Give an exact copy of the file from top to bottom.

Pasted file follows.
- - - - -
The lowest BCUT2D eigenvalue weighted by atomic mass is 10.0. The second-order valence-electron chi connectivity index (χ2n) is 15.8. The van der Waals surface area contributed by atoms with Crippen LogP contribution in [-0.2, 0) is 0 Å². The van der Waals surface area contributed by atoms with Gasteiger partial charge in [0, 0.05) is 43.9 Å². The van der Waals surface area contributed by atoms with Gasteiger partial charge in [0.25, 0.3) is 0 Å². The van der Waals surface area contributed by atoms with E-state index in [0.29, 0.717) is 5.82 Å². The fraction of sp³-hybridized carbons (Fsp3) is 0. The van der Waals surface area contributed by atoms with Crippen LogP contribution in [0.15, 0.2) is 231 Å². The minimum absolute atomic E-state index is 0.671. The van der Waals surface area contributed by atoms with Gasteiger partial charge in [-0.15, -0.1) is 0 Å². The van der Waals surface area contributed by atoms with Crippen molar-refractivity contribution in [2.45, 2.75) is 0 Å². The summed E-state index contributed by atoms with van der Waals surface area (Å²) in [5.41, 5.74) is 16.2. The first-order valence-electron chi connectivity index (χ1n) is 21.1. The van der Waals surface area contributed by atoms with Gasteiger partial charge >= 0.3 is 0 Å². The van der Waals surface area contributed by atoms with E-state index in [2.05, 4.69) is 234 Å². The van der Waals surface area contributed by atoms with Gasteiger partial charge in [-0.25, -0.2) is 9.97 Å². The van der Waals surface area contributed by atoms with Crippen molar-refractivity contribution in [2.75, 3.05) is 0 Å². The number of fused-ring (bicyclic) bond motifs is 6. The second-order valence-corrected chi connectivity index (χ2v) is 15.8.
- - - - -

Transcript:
The lowest BCUT2D eigenvalue weighted by atomic mass is 10.0. The second-order valence-electron chi connectivity index (χ2n) is 15.8. The van der Waals surface area contributed by atoms with Crippen LogP contribution in [-0.2, 0) is 0 Å². The van der Waals surface area contributed by atoms with Gasteiger partial charge in [0, 0.05) is 43.9 Å². The van der Waals surface area contributed by atoms with Gasteiger partial charge in [0.25, 0.3) is 0 Å². The van der Waals surface area contributed by atoms with E-state index in [0.29, 0.717) is 5.82 Å². The fraction of sp³-hybridized carbons (Fsp3) is 0. The van der Waals surface area contributed by atoms with Crippen LogP contribution in [0.15, 0.2) is 231 Å². The minimum absolute atomic E-state index is 0.671. The van der Waals surface area contributed by atoms with Gasteiger partial charge in [-0.15, -0.1) is 0 Å². The van der Waals surface area contributed by atoms with Crippen molar-refractivity contribution in [2.45, 2.75) is 0 Å². The summed E-state index contributed by atoms with van der Waals surface area (Å²) in [5.41, 5.74) is 16.2. The first-order valence-electron chi connectivity index (χ1n) is 21.1. The van der Waals surface area contributed by atoms with Gasteiger partial charge >= 0.3 is 0 Å². The van der Waals surface area contributed by atoms with E-state index in [2.05, 4.69) is 234 Å². The van der Waals surface area contributed by atoms with Gasteiger partial charge in [-0.25, -0.2) is 9.97 Å². The van der Waals surface area contributed by atoms with Crippen molar-refractivity contribution in [2.75, 3.05) is 0 Å². The number of fused-ring (bicyclic) bond motifs is 6. The second-order valence-corrected chi connectivity index (χ2v) is 15.8.